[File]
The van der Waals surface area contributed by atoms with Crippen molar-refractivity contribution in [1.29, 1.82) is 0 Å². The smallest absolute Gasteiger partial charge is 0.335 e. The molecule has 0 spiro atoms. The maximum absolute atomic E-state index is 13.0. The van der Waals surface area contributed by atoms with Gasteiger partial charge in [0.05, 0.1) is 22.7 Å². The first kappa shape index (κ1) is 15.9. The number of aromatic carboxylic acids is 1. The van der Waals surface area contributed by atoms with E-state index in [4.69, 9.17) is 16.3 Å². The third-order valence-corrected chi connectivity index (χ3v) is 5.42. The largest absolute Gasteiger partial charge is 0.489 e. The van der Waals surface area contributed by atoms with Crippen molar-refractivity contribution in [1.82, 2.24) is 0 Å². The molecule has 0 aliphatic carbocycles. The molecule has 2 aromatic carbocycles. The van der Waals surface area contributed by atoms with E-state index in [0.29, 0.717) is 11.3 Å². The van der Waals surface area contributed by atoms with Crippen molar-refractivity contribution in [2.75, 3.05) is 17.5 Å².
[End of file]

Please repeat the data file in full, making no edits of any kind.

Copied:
The van der Waals surface area contributed by atoms with Crippen molar-refractivity contribution in [1.29, 1.82) is 0 Å². The smallest absolute Gasteiger partial charge is 0.335 e. The molecule has 0 spiro atoms. The maximum absolute atomic E-state index is 13.0. The van der Waals surface area contributed by atoms with Gasteiger partial charge in [0.05, 0.1) is 22.7 Å². The first kappa shape index (κ1) is 15.9. The number of aromatic carboxylic acids is 1. The van der Waals surface area contributed by atoms with E-state index in [4.69, 9.17) is 16.3 Å². The third-order valence-corrected chi connectivity index (χ3v) is 5.42. The largest absolute Gasteiger partial charge is 0.489 e. The van der Waals surface area contributed by atoms with Crippen molar-refractivity contribution in [1.82, 2.24) is 0 Å². The molecule has 0 aliphatic carbocycles. The molecule has 2 aromatic carbocycles. The van der Waals surface area contributed by atoms with E-state index in [0.29, 0.717) is 11.3 Å². The van der Waals surface area contributed by atoms with Crippen molar-refractivity contribution in [2.75, 3.05) is 17.5 Å².